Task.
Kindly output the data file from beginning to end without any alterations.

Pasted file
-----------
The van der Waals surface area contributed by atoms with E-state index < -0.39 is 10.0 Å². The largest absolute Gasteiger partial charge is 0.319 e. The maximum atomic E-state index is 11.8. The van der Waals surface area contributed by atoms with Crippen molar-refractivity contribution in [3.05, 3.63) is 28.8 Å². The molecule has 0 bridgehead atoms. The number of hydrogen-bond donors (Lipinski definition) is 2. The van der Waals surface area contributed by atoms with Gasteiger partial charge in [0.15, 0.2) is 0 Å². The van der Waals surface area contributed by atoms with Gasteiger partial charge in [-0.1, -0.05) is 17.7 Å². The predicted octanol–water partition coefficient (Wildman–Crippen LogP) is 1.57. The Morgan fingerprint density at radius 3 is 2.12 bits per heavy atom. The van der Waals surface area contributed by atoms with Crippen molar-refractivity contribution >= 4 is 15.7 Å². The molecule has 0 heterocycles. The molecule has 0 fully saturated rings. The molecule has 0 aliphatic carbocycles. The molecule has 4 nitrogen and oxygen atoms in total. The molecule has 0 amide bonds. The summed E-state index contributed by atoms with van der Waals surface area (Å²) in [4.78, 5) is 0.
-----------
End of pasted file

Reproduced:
The van der Waals surface area contributed by atoms with E-state index < -0.39 is 10.0 Å². The largest absolute Gasteiger partial charge is 0.319 e. The maximum atomic E-state index is 11.8. The van der Waals surface area contributed by atoms with Crippen molar-refractivity contribution in [3.05, 3.63) is 28.8 Å². The molecule has 0 bridgehead atoms. The number of hydrogen-bond donors (Lipinski definition) is 2. The van der Waals surface area contributed by atoms with Gasteiger partial charge in [0.15, 0.2) is 0 Å². The van der Waals surface area contributed by atoms with Gasteiger partial charge in [-0.1, -0.05) is 17.7 Å². The predicted octanol–water partition coefficient (Wildman–Crippen LogP) is 1.57. The Morgan fingerprint density at radius 3 is 2.12 bits per heavy atom. The van der Waals surface area contributed by atoms with Crippen molar-refractivity contribution >= 4 is 15.7 Å². The molecule has 0 heterocycles. The molecule has 0 fully saturated rings. The molecule has 0 aliphatic carbocycles. The molecule has 4 nitrogen and oxygen atoms in total. The molecule has 0 amide bonds. The summed E-state index contributed by atoms with van der Waals surface area (Å²) in [4.78, 5) is 0.